A summary of some of the hallmarks and characteristics of our worship life, by Jeff Kidder, Music Director
It’s Anglican/Episcopal and has historical depth and continuity. Worship at Messiah is based on deep and rich traditions dating back to ancient Jewish worship as well as early Christian traditions. It also has been renewed and reformed throughout church history, most notably during the Anglican Reformation in the 1500’s.
Our basic worship rites (liturgies, services of worship) are drawn from the Book of Common Prayer, first written by Thomas Cranmer in 1549, and historically have emphasized the Incarnation of God in Jesus Christ and Sacramental theology (upholding the Eucharist/Holy Communion & the Baptismal Covenant as central to our worship theology and practice). Though reformed, Anglican tradition continued to value and utilize forms of liturgy and music from the Roman Catholic tradition, so that today, one finds ancient chant alongside hymns in worship. We at Messiah try to carry on this tradition by continuing to use both ancient and modern music (and much of what lies between) in our worship.
It has a seasonal rhythm and richness. As a liturgical, lectionary-based church, our worship is shaped by the appointed scripture readings for each Sunday and the major seasons and feast days of the church year. In addition, we also include occasional thematic influences on some Sundays and times of the year such as Youth and Children, Mission/Outreach, Stewardship, and others. (e.g., 2020’s “Way of Love”)
It seeks to have balance and fullness. A quote from Richard Foster’s Celebration of Discipline expresses this well. In it he describes his vision for the Church and Christian community, which also relates well to worship. “We’re trying to articulate a balanced vision …that recognizes the great traditions of the church…the Contemplative tradition, or the prayer-filled life… the Charismatic tradition, or the Spirit-filled life; the Social Justice tradition or the Compassionate life; the Evangelical tradition, or the Word-centered life; the Incarnational tradition, or the Sacramental life…how all of them flow together…”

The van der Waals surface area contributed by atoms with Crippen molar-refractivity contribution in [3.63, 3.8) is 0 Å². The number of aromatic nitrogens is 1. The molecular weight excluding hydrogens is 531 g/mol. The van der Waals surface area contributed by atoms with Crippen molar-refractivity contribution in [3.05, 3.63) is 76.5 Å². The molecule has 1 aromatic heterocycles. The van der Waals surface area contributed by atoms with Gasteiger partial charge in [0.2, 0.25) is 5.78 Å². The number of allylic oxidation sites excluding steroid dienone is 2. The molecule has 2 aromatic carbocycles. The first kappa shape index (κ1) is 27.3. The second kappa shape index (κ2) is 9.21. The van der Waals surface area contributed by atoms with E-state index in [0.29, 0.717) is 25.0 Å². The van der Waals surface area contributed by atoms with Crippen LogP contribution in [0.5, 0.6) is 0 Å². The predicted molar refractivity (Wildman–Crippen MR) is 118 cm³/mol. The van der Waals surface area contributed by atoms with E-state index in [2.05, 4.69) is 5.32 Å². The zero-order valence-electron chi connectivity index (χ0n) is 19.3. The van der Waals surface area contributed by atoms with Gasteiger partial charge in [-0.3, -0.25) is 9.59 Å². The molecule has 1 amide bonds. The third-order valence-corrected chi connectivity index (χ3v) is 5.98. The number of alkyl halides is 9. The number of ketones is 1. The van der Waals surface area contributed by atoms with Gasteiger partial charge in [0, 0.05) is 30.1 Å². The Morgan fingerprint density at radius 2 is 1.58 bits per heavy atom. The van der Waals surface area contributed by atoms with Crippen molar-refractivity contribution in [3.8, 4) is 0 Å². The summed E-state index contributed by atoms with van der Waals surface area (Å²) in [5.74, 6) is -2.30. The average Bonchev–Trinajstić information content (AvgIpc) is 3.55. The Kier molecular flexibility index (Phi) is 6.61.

It seeks to be Christ-Centered. Within the context of the broad statement above,
Messiah does have an intentionally Christ-Centered, though still Trinitarian, worship. As an example, Messiah’s Music Ministry Mission Statement says that it is
Called by God and led by the Spirit to facilitate Christ-centered worship through sacramental music that renews and strengthens God’s people to go forth into the world. This Christ-centered focus reflects the name of our church and the way God seems to have shaped and developed us as a community.
It seeks to be renewed. Messiah has invited and experienced, especially over the last couple of decades, renewal by the Holy Spirit in its life and worship. And our desire is that this renewal be ongoing. This renewal has taken many forms over the years- teaching by our priests and guest preachers, in special services, conferences and seasons (healing, Alpha, and other spiritual renewal weekends), and in the incorporation of healing prayer teams each Sunday (including an anointing for healing liturgy that we incorporate periodically). In particular, the ministry of Messiah’s healing team and the dynamics and beliefs that underlie it- that God will truly be present in a powerful way in our worship and respond to our prayers- has had a profound influence on the character of Messiah’s worship.
It seeks to have musical depth and variety. Along with historical hymnody and liturgical music from the Episcopal Hymnal 1982 (and other sources), we incorporate ancient and modern musical forms and styles from many diverse sources. These include contemporary liturgical (as found in hymnals such as Gather; Wonder, Love and Praise;With One Voice, LEVAS II hymnal supplements), western popular (Worship Together, Kingsway [UK], Vineyard/Mercy, Integrity’s Hosanna!, Maranatha Music, etc.), ethnic/world music (South Africa, South America, Asia, etc.) and contemplative (Taize, Iona). We also encourage and use the gifts of hymns and songs written by Messiah’s music staff and lay people in our church community.
It’s the joyful “work of the people” (Greek, leitorgia). Messiah has a tradition of highly participatory worship and invites those who attend to join fully in it. Since I joined Messiah in the late 80’s, it has often been tangible that people truly gather to worship. I find people to be ready and even eager to join in the worship on Sundays at Messiah.